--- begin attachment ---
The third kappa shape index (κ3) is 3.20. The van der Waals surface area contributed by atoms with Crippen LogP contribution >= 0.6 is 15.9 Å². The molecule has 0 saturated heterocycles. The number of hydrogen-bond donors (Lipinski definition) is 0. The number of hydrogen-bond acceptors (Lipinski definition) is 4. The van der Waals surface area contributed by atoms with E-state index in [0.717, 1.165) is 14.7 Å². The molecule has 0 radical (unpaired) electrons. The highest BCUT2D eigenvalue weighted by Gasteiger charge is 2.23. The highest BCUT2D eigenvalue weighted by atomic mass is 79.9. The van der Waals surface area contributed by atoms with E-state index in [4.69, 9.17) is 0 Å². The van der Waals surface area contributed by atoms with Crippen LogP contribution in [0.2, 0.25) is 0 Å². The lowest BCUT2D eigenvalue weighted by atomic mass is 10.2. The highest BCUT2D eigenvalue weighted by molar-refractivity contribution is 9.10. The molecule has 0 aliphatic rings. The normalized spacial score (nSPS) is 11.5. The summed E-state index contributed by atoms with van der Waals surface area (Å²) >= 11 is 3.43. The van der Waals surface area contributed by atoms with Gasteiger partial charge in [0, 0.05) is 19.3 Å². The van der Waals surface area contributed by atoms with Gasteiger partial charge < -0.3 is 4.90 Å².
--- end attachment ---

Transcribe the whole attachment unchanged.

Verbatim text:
The third kappa shape index (κ3) is 3.20. The van der Waals surface area contributed by atoms with Crippen LogP contribution >= 0.6 is 15.9 Å². The molecule has 0 saturated heterocycles. The number of hydrogen-bond donors (Lipinski definition) is 0. The number of hydrogen-bond acceptors (Lipinski definition) is 4. The van der Waals surface area contributed by atoms with E-state index in [0.717, 1.165) is 14.7 Å². The molecule has 0 radical (unpaired) electrons. The highest BCUT2D eigenvalue weighted by Gasteiger charge is 2.23. The highest BCUT2D eigenvalue weighted by atomic mass is 79.9. The van der Waals surface area contributed by atoms with E-state index in [4.69, 9.17) is 0 Å². The van der Waals surface area contributed by atoms with Crippen LogP contribution in [0.2, 0.25) is 0 Å². The lowest BCUT2D eigenvalue weighted by atomic mass is 10.2. The highest BCUT2D eigenvalue weighted by molar-refractivity contribution is 9.10. The molecule has 0 aliphatic rings. The normalized spacial score (nSPS) is 11.5. The summed E-state index contributed by atoms with van der Waals surface area (Å²) >= 11 is 3.43. The van der Waals surface area contributed by atoms with Gasteiger partial charge in [0, 0.05) is 19.3 Å². The van der Waals surface area contributed by atoms with Gasteiger partial charge < -0.3 is 4.90 Å².